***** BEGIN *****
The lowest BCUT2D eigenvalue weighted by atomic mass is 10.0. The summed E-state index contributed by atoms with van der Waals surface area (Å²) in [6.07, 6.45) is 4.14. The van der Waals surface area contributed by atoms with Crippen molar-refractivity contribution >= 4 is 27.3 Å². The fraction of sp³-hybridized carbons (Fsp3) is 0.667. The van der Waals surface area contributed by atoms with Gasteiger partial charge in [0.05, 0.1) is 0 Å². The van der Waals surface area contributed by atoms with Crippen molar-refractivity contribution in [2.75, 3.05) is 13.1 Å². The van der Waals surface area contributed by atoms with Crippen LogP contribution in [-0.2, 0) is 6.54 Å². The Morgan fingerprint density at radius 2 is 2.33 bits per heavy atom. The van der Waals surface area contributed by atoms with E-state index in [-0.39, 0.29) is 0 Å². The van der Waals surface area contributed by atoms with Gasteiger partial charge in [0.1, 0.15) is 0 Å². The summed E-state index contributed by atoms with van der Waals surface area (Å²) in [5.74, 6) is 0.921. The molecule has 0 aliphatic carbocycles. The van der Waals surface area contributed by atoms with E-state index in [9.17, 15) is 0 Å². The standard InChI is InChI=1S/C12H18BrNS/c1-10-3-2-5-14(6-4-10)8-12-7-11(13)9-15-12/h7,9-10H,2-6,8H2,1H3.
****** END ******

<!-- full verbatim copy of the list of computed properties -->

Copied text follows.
The lowest BCUT2D eigenvalue weighted by atomic mass is 10.0. The summed E-state index contributed by atoms with van der Waals surface area (Å²) in [6.07, 6.45) is 4.14. The van der Waals surface area contributed by atoms with Crippen molar-refractivity contribution >= 4 is 27.3 Å². The fraction of sp³-hybridized carbons (Fsp3) is 0.667. The van der Waals surface area contributed by atoms with Gasteiger partial charge in [0.05, 0.1) is 0 Å². The van der Waals surface area contributed by atoms with Crippen molar-refractivity contribution in [2.75, 3.05) is 13.1 Å². The van der Waals surface area contributed by atoms with Crippen LogP contribution in [-0.2, 0) is 6.54 Å². The Morgan fingerprint density at radius 2 is 2.33 bits per heavy atom. The van der Waals surface area contributed by atoms with E-state index in [-0.39, 0.29) is 0 Å². The van der Waals surface area contributed by atoms with Gasteiger partial charge in [0.1, 0.15) is 0 Å². The summed E-state index contributed by atoms with van der Waals surface area (Å²) in [5.74, 6) is 0.921. The molecule has 0 aliphatic carbocycles. The van der Waals surface area contributed by atoms with E-state index in [9.17, 15) is 0 Å². The standard InChI is InChI=1S/C12H18BrNS/c1-10-3-2-5-14(6-4-10)8-12-7-11(13)9-15-12/h7,9-10H,2-6,8H2,1H3.